Monday, June 27, 2011

Canadian Book Challenge 4: The Road Past Altamont - Gabrielle Roy

The Road Past Altamont is a slim volume of four stories about a young girl named Christine growing up on the prairies of Manitoba.  Roy's style is dreamlike and introspective, but it's infused with a luminous kind of energy.  In the first selection, "My Almighty Grandmother", Christine, who is six years old, goes to stay with her grandmother and feels quite bored and irritated until her grandmother creates a doll for her.  It's not so much having a new toy as the act of creation that mesmerizes Christine, who was staunchly convinced up to that point that dolls only came from stores.

Soon after that, the grandmother, who is steadily declining, comes to live with Christine and her family.  At the end of her life, she can no longer speak or move, and Christine's mother despairs of reaching her.  Christine gets the idea of retrieving the family album and calling out to her grandmother the names of everyone in the pictures.  "In this way, it seemed to me, Grandmother would be able to gather once more into her mind all those who belonged to her."  Christine's mother walking by the bedroom, catches Christine at her new pastime and  gives her

"a sad and very tender smile...But why did she look so pleased with me?  I was only playing, as she herself had taught me to do, as Memere also  had played with me one we all play perhaps, throughout our lives, at trying to catch up with one another."

In the second story, "The Old Man and the Child", Christine is slightly older.  She strikes up a friendship with one of her neighbors, an old man named Monsieur St-Hilaire during the hot prairie summertime.  Each admires the other's imagination, and when the old gentleman finds out that Christine has never seen a large body of water, he arranges a trip to Lake Winnipeg for the two of them.  In one of the most arresting images in the book, they sit on the sand by the water, dressed up in their best clothing while people laugh and cavort all around them.  They just sit solemnly and look at the breakers and listen to "the deep song of the lake".

In "The Mover" Christine's mother (Maman) finds out what comes of having fed her daughter's imagination with stories of traveling from Quebec to Manitoba by covered wagon when she herself was a little girl.  Christine, who is now eleven years old, has always lived in the same home, and when she strikes up an acquaintance with the daughter of a man who moves furniture with his horse and cart to earn a little extra money, she is determined to accompany him on one of these moves so she can have a similar experience to her mother's.  Christine understands that moving ideally means going to something bigger and better, so she is disillusioned when the mover takes a family from one ugly shack in Winnipeg to an almost identical one on the other side of the city.  This is the least introspective of the four stories and the most entertaining.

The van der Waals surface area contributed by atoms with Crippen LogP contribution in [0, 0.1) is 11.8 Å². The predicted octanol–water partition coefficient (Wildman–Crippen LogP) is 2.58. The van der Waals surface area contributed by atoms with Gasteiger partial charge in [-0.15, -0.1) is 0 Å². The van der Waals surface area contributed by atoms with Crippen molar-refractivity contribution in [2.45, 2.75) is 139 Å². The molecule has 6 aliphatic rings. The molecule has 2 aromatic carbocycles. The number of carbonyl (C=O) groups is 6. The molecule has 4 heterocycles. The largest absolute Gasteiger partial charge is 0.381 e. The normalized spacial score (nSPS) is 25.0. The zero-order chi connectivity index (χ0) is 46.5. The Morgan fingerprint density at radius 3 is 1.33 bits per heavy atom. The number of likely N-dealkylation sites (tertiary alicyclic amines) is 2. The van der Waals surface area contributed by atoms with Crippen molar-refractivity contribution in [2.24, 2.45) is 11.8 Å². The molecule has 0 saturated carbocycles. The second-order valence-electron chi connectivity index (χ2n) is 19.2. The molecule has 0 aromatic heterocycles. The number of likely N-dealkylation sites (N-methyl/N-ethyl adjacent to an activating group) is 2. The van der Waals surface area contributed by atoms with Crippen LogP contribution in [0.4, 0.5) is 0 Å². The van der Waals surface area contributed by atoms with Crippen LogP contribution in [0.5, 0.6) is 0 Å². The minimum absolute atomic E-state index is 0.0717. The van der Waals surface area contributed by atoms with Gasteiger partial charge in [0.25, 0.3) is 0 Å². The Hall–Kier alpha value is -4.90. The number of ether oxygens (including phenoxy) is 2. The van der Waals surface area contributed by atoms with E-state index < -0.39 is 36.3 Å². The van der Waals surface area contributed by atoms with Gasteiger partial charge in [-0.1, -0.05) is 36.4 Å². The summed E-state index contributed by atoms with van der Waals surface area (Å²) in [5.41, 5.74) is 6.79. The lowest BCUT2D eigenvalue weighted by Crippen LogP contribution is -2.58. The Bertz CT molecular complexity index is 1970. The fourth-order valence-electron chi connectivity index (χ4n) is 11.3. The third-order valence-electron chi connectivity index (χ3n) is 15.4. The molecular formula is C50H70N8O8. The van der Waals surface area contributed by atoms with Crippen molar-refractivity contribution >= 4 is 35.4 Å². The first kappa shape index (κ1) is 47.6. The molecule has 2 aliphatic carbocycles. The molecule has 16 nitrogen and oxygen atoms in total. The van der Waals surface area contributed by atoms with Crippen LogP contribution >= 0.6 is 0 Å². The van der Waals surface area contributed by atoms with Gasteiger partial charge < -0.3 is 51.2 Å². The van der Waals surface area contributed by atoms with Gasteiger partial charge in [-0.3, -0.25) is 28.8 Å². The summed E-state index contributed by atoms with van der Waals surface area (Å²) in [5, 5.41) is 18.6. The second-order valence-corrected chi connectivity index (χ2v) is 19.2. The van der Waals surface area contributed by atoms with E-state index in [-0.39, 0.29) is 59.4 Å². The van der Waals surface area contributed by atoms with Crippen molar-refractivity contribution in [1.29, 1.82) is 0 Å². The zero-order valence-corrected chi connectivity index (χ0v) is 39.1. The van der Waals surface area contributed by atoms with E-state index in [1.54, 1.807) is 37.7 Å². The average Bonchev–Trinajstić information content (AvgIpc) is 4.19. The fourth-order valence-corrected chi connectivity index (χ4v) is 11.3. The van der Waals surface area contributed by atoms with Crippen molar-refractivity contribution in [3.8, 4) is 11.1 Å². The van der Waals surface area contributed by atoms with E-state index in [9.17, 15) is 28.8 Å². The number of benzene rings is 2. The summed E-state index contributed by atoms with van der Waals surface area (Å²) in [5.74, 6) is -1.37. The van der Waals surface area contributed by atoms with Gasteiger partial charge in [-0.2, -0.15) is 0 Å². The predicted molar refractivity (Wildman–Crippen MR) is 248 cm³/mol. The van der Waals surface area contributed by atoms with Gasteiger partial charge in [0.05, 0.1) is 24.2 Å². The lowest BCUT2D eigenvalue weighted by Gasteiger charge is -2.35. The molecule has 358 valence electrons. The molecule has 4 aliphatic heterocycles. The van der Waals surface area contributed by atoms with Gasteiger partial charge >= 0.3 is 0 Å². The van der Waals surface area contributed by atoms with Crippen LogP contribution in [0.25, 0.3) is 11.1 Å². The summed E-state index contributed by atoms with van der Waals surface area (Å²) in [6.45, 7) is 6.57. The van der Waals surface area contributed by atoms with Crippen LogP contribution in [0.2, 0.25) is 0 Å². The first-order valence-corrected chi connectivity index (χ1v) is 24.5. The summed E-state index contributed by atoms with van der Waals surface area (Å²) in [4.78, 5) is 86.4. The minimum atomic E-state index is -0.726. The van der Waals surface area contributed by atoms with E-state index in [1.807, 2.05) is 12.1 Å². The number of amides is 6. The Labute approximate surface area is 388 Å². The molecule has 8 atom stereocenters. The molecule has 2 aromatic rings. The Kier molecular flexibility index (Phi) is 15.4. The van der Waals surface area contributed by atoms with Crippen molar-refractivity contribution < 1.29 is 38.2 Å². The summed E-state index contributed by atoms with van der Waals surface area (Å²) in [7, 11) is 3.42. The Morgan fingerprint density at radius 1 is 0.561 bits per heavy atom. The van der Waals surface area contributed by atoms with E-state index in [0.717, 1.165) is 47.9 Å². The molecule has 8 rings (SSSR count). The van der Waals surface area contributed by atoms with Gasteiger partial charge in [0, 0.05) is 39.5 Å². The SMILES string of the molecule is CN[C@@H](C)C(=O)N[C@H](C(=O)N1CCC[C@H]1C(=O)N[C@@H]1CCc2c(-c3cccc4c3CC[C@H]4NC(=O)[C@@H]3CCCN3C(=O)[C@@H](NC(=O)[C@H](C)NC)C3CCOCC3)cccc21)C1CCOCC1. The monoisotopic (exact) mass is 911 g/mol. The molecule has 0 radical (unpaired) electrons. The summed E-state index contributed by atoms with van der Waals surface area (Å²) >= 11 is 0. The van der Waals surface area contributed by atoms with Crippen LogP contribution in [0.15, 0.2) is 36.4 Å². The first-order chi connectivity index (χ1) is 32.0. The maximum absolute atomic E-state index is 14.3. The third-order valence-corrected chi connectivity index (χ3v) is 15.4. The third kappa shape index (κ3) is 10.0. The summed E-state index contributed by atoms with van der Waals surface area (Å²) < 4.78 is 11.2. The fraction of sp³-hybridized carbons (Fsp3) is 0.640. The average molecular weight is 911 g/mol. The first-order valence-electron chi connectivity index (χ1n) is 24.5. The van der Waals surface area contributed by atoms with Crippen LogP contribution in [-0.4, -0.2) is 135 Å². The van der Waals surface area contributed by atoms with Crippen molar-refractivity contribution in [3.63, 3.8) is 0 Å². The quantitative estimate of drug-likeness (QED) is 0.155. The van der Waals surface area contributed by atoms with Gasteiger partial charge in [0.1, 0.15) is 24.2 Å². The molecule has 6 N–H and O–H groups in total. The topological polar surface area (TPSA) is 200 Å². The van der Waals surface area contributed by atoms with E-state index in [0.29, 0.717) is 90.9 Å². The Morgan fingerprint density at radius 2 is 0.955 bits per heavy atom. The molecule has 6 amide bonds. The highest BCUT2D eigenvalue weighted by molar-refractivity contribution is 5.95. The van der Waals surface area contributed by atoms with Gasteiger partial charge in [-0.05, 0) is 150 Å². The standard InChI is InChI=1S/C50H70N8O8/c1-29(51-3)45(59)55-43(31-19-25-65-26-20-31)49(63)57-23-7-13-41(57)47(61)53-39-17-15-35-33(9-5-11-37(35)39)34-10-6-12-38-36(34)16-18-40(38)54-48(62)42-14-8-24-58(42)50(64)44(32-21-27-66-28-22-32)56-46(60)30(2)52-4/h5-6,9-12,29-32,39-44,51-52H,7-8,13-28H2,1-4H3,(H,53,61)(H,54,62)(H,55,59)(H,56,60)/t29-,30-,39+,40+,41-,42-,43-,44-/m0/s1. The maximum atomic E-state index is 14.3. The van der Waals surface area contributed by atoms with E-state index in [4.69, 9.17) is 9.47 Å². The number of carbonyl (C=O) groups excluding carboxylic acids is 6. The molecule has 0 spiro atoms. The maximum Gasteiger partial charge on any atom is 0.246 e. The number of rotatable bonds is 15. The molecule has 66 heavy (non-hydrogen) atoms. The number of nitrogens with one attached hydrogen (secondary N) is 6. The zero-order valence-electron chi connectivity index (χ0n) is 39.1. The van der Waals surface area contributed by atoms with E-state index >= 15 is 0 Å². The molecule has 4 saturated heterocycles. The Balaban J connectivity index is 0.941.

The last story is the title story.  Christine is a young adult now and driving her mother to visit her relatives.  Maman is starting to pine for the hills she left behind in her childhood, and while traveling the back roads to take a shortcut to the highway, Christine gets lost and somehow ends up in the Pembina Mountains, which is the only mountain range in their part of Manitoba, which delights Maman.  Their only clue as to how they could possibly find their way back again is a post office sign for Altamont.  They go back again later and find some hills, but Maman is sure that they are not "their" hills, and that Christine has carelessly lost the way.  Furthermore, Christine has expressed a longing to leave Manitoba and go abroad to Europe, so Maman is feeling a double betrayal.

I've never read another writer that reminded me so much of Virginia Woolf -- that same strong combination of intelligence, empathy and elegance.  What a wonderful introduction to this author's work.  I want more.  The next book I'll be looking for by Gabrielle Roy is her 1945 novel The Tin Flute.


jenclair said...

I haven't read many books by Canadian authors, so reading about your choices is giving me a lot of possibilities.

Excellent review--I'm certainly interested in this one and love the title of the first section!

Eva said...

>>I've never read another writer that reminded me so much of Virginia Woolf -- that same strong combination of intelligence, empathy and elegance.

And on to the wishlist it goes!

Jenny said...

I loved this when I read it a little while ago for a Quebec and Cajun Culture class I taught. It made me want to read more by Roy, for sure.

Susan said...

I know I'm late commenting on this, but I've been feeling the desire to revisit the Tin Flute again - we have to read in high school here - and now I have this short story collection to look for. Thanks, Bybee!

You review short stories very well, your Tough & Cool Inner Chick can be very proud of you :-)

1morechapter said...

I really loved this book and I'm so glad you did, too. I don't think many have read it. I'm looking forward to reading more Roy at some point.